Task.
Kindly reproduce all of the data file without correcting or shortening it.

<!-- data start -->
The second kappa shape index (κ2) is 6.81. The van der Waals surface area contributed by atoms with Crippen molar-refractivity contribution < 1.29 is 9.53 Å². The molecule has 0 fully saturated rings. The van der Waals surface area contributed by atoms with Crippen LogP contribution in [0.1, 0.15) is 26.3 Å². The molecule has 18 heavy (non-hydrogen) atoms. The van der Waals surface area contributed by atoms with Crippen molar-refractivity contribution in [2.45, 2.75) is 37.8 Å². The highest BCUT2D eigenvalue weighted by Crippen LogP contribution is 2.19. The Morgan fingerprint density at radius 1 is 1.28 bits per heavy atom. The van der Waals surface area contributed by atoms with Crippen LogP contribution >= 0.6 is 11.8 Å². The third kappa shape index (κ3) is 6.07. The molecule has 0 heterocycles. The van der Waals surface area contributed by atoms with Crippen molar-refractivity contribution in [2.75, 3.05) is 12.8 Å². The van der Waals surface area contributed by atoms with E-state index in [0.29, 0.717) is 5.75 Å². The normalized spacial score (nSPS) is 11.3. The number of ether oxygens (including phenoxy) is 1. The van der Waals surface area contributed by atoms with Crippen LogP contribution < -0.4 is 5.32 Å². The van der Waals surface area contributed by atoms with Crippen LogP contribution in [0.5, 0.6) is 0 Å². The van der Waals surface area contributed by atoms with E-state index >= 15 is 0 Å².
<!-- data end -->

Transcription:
The second kappa shape index (κ2) is 6.81. The van der Waals surface area contributed by atoms with Crippen molar-refractivity contribution < 1.29 is 9.53 Å². The molecule has 0 fully saturated rings. The van der Waals surface area contributed by atoms with Crippen LogP contribution in [0.1, 0.15) is 26.3 Å². The molecule has 18 heavy (non-hydrogen) atoms. The van der Waals surface area contributed by atoms with Crippen molar-refractivity contribution in [2.45, 2.75) is 37.8 Å². The highest BCUT2D eigenvalue weighted by Crippen LogP contribution is 2.19. The Morgan fingerprint density at radius 1 is 1.28 bits per heavy atom. The van der Waals surface area contributed by atoms with Crippen LogP contribution >= 0.6 is 11.8 Å². The third kappa shape index (κ3) is 6.07. The molecule has 0 heterocycles. The van der Waals surface area contributed by atoms with Crippen molar-refractivity contribution in [2.75, 3.05) is 12.8 Å². The van der Waals surface area contributed by atoms with E-state index in [0.29, 0.717) is 5.75 Å². The normalized spacial score (nSPS) is 11.3. The number of ether oxygens (including phenoxy) is 1. The van der Waals surface area contributed by atoms with Crippen LogP contribution < -0.4 is 5.32 Å². The van der Waals surface area contributed by atoms with Crippen LogP contribution in [0.5, 0.6) is 0 Å². The van der Waals surface area contributed by atoms with E-state index >= 15 is 0 Å².